Multitasking is VR’s Achilles Heel

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Hey folks. This week it seems like all I keep hearing about is how virtual reality is so awesome and how it’s starting to really take off. One podcast that I regularly listen to (Download This Show) was gushing about “the burgeoning world of Virtual Reality filmmaking.”

Then on Twitter one evening I saw one of the top trending topics was #ONALA, who apparently hosted an evening of online journalists schmoozing on the topic of VR. As one tweet put it:

Not wanting to be a Luddite, I started looking around to see what it’s going to take for me to jump on this bandwagon. For starters, I’d have to go buy a virtual reality headset, perhaps like this one:

By the way, am I the only one who thinks that looks lot like this?

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That Dr. Who episode still gives me the creeps.

Anyway. There’s something else about VR that makes me think it might actually have a harder time becoming this ubiquitous technology that will replace our desire to look at the real world.

Here’s the problem: VR experiences are immersive. That means you don’t see your feet on the ground, or your hands in front of your face. You have to physically move at least your head in order to keep track of the action going on around you. There’s no way you could sit on the couch and munch a bowl of Cinnamon Toast Crunch while immersing yourself in a 360-degree virtual reality story-game.

There’s no way you could sit on the couch and munch a bowl of Cinnamon Toast Crunch while immersing yourself in a 360-degree virtual reality story-game. 

How about all the other ways you might multi-task while Netflix binging? Here are some of my favorites:

  • Check email
  • Catch up on Facebook
  • Surf Twitter
  • Feed the baby
  • Sort the mail
  • Balance my checking account (yes, I do!)
  • Fold laundry
  • Stretch
  • Eat dinner (sad, I know, and I promise it’s not that often)
  • Leg lifts (okay, that one’s a lie)

I have a hard time just sitting and watching anything. I get fidgety and tend to roam around as soon as the plot starts to show its formula. To find out whether this is common with other people, I ran a little Google survey asking people “What do you do while watching TV or streaming video?” Out of 250 responses, 45.6% said that they do nothing and another 5.2% said they just watch.  The only people I would have thought to regularly focus on their screens for hours at a time are gamers. But I guess I’m wrong. Instead, roughly half of Americans give the boob tube their undivided attention.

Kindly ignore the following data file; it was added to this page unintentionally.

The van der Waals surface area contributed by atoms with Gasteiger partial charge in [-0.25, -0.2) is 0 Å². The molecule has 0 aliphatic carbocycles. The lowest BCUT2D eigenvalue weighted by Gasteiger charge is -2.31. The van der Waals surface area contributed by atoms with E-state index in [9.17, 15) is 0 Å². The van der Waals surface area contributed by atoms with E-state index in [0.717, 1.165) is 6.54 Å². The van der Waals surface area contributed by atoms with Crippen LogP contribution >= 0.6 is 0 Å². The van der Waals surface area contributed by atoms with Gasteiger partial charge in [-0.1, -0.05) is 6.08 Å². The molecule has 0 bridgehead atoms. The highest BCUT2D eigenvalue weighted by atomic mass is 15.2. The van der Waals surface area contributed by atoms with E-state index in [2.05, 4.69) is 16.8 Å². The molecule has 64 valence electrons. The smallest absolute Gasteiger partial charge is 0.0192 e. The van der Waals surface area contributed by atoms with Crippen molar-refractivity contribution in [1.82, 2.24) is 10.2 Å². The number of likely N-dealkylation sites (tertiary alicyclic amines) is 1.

However, that still leaves the other half. Their answers included things like “eat and play games on my phone,” “keep an eye on my kid,” and “work on my laptop.” There were many variations of reading, of social media, and a slew of responses that could be lumped under “play video games.”Here’s the wordcloud:

screenshotwordcloud

For that reason, I’m going to make a prediction that VR technology will not become embedded in our daily lives until it can accommodate our more mundane activities. Here are some suggestions:

I propose that there should be a way to embed app views inside the VR space. For example, you should be able to bring up a virtual screen that lets you check your Facebook news feed without taking the VR helmet off. Heck, there should be a way cross boundaries between your virtual reality and other programs. I’m willing to bet that teenagers in the future will Snapchat each other selfies taken inside VR settings.

VR helmets need to also let you check the outside world easily. Put a camera on the front so that I can take a peek at what the heck the dog is going crazy about, for example. Maybe they should come with sensors that beep when you’re about to walk into a wall while trotting around a virtual space.

Lastly, VR helmets need to get smaller and less helmet-y. Right now, they look about as practical as Luke Skywalker’s blast shield helmet:

 

Your thoughts?

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